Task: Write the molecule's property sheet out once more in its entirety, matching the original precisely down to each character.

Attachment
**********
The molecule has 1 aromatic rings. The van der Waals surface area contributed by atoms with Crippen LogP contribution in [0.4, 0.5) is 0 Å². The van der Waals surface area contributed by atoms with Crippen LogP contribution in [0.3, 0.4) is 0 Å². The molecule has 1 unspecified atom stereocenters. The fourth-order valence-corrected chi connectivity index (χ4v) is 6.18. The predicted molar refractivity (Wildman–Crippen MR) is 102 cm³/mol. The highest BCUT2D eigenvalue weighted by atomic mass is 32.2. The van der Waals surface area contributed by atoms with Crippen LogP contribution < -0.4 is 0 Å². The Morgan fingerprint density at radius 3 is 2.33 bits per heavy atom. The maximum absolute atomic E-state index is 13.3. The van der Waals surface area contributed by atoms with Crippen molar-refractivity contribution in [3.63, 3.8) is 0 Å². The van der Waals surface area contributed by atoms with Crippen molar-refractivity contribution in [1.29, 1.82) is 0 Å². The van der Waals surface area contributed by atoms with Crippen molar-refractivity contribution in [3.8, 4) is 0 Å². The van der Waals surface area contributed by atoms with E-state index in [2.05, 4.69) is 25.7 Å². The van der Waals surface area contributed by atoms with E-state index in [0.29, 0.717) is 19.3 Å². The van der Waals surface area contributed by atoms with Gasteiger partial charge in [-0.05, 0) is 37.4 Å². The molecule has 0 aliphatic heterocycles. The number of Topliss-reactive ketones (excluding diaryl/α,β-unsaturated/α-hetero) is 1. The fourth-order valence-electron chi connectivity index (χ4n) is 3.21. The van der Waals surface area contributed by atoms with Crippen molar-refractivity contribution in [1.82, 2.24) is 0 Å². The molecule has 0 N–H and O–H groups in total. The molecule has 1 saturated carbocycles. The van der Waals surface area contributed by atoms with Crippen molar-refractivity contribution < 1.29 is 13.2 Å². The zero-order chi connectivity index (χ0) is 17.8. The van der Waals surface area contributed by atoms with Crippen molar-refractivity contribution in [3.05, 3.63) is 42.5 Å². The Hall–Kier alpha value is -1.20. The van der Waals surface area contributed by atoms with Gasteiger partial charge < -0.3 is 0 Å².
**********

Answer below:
The molecule has 1 aromatic rings. The van der Waals surface area contributed by atoms with Crippen LogP contribution in [0.4, 0.5) is 0 Å². The van der Waals surface area contributed by atoms with Crippen LogP contribution in [0.3, 0.4) is 0 Å². The molecule has 1 unspecified atom stereocenters. The fourth-order valence-corrected chi connectivity index (χ4v) is 6.18. The predicted molar refractivity (Wildman–Crippen MR) is 102 cm³/mol. The highest BCUT2D eigenvalue weighted by atomic mass is 32.2. The van der Waals surface area contributed by atoms with Crippen LogP contribution < -0.4 is 0 Å². The Morgan fingerprint density at radius 3 is 2.33 bits per heavy atom. The maximum absolute atomic E-state index is 13.3. The van der Waals surface area contributed by atoms with Crippen molar-refractivity contribution in [3.63, 3.8) is 0 Å². The van der Waals surface area contributed by atoms with Crippen molar-refractivity contribution in [1.29, 1.82) is 0 Å². The van der Waals surface area contributed by atoms with Crippen molar-refractivity contribution in [3.8, 4) is 0 Å². The van der Waals surface area contributed by atoms with E-state index in [2.05, 4.69) is 25.7 Å². The van der Waals surface area contributed by atoms with E-state index in [0.29, 0.717) is 19.3 Å². The van der Waals surface area contributed by atoms with Gasteiger partial charge in [-0.05, 0) is 37.4 Å². The molecule has 0 aliphatic heterocycles. The number of Topliss-reactive ketones (excluding diaryl/α,β-unsaturated/α-hetero) is 1. The fourth-order valence-electron chi connectivity index (χ4n) is 3.21. The van der Waals surface area contributed by atoms with Crippen molar-refractivity contribution in [1.82, 2.24) is 0 Å². The molecule has 0 N–H and O–H groups in total. The molecule has 1 saturated carbocycles. The van der Waals surface area contributed by atoms with Crippen molar-refractivity contribution < 1.29 is 13.2 Å². The zero-order chi connectivity index (χ0) is 17.8. The van der Waals surface area contributed by atoms with Crippen molar-refractivity contribution in [3.05, 3.63) is 42.5 Å². The Hall–Kier alpha value is -1.20. The van der Waals surface area contributed by atoms with Gasteiger partial charge < -0.3 is 0 Å².